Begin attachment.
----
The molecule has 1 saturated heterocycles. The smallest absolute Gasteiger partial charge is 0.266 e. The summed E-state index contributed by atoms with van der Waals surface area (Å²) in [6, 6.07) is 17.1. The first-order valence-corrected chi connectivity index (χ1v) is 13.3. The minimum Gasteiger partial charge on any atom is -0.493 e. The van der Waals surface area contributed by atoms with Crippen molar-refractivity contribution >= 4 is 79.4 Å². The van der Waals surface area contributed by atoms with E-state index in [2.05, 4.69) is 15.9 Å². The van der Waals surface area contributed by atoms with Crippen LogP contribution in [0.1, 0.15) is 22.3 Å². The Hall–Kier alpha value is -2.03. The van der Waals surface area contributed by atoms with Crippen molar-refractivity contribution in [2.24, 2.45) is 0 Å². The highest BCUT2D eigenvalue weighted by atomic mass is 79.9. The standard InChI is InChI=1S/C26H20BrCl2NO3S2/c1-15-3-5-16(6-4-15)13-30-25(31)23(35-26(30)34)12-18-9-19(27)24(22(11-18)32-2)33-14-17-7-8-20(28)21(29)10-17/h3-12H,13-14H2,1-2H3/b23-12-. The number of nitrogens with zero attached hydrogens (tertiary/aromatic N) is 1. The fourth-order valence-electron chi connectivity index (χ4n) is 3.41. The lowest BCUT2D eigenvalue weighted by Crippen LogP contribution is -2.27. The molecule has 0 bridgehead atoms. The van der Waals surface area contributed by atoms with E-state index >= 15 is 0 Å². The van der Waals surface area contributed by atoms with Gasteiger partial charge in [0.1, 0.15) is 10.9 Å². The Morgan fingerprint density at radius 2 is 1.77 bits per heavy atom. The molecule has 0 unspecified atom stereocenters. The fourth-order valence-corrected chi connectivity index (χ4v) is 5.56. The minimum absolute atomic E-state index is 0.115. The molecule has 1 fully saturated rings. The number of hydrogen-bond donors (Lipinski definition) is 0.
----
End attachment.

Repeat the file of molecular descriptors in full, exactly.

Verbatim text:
The molecule has 1 saturated heterocycles. The smallest absolute Gasteiger partial charge is 0.266 e. The summed E-state index contributed by atoms with van der Waals surface area (Å²) in [6, 6.07) is 17.1. The first-order valence-corrected chi connectivity index (χ1v) is 13.3. The minimum Gasteiger partial charge on any atom is -0.493 e. The van der Waals surface area contributed by atoms with Crippen molar-refractivity contribution >= 4 is 79.4 Å². The van der Waals surface area contributed by atoms with E-state index in [2.05, 4.69) is 15.9 Å². The van der Waals surface area contributed by atoms with Crippen LogP contribution in [0.1, 0.15) is 22.3 Å². The Hall–Kier alpha value is -2.03. The van der Waals surface area contributed by atoms with Crippen molar-refractivity contribution in [2.24, 2.45) is 0 Å². The highest BCUT2D eigenvalue weighted by atomic mass is 79.9. The standard InChI is InChI=1S/C26H20BrCl2NO3S2/c1-15-3-5-16(6-4-15)13-30-25(31)23(35-26(30)34)12-18-9-19(27)24(22(11-18)32-2)33-14-17-7-8-20(28)21(29)10-17/h3-12H,13-14H2,1-2H3/b23-12-. The number of nitrogens with zero attached hydrogens (tertiary/aromatic N) is 1. The fourth-order valence-electron chi connectivity index (χ4n) is 3.41. The lowest BCUT2D eigenvalue weighted by Crippen LogP contribution is -2.27. The molecule has 0 bridgehead atoms. The van der Waals surface area contributed by atoms with E-state index >= 15 is 0 Å². The van der Waals surface area contributed by atoms with Gasteiger partial charge in [0.1, 0.15) is 10.9 Å². The Morgan fingerprint density at radius 2 is 1.77 bits per heavy atom. The molecule has 0 unspecified atom stereocenters. The fourth-order valence-corrected chi connectivity index (χ4v) is 5.56. The minimum absolute atomic E-state index is 0.115. The molecule has 1 fully saturated rings. The number of hydrogen-bond donors (Lipinski definition) is 0.